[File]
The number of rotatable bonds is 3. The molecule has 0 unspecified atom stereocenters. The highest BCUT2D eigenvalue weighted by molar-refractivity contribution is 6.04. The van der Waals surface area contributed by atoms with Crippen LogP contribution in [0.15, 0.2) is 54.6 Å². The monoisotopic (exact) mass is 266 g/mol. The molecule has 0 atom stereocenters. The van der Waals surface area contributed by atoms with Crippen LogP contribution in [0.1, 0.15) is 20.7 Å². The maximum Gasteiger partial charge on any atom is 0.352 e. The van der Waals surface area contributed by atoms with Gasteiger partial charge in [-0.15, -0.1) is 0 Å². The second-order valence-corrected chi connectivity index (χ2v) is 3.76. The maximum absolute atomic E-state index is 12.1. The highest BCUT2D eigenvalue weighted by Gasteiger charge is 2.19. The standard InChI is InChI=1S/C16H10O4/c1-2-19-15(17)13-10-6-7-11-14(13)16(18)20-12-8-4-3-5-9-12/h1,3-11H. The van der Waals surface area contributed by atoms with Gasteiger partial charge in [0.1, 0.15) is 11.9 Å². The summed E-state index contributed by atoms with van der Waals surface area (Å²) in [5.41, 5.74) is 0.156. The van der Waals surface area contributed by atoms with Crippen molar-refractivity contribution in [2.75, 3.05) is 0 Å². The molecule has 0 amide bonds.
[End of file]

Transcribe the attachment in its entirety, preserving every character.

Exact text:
The number of rotatable bonds is 3. The molecule has 0 unspecified atom stereocenters. The highest BCUT2D eigenvalue weighted by molar-refractivity contribution is 6.04. The van der Waals surface area contributed by atoms with Crippen LogP contribution in [0.15, 0.2) is 54.6 Å². The monoisotopic (exact) mass is 266 g/mol. The molecule has 0 atom stereocenters. The van der Waals surface area contributed by atoms with Crippen LogP contribution in [0.1, 0.15) is 20.7 Å². The maximum Gasteiger partial charge on any atom is 0.352 e. The van der Waals surface area contributed by atoms with Gasteiger partial charge in [-0.15, -0.1) is 0 Å². The second-order valence-corrected chi connectivity index (χ2v) is 3.76. The maximum absolute atomic E-state index is 12.1. The highest BCUT2D eigenvalue weighted by Gasteiger charge is 2.19. The standard InChI is InChI=1S/C16H10O4/c1-2-19-15(17)13-10-6-7-11-14(13)16(18)20-12-8-4-3-5-9-12/h1,3-11H. The van der Waals surface area contributed by atoms with Gasteiger partial charge in [0.1, 0.15) is 11.9 Å². The summed E-state index contributed by atoms with van der Waals surface area (Å²) in [5.41, 5.74) is 0.156. The van der Waals surface area contributed by atoms with Crippen molar-refractivity contribution in [2.75, 3.05) is 0 Å². The molecule has 0 amide bonds.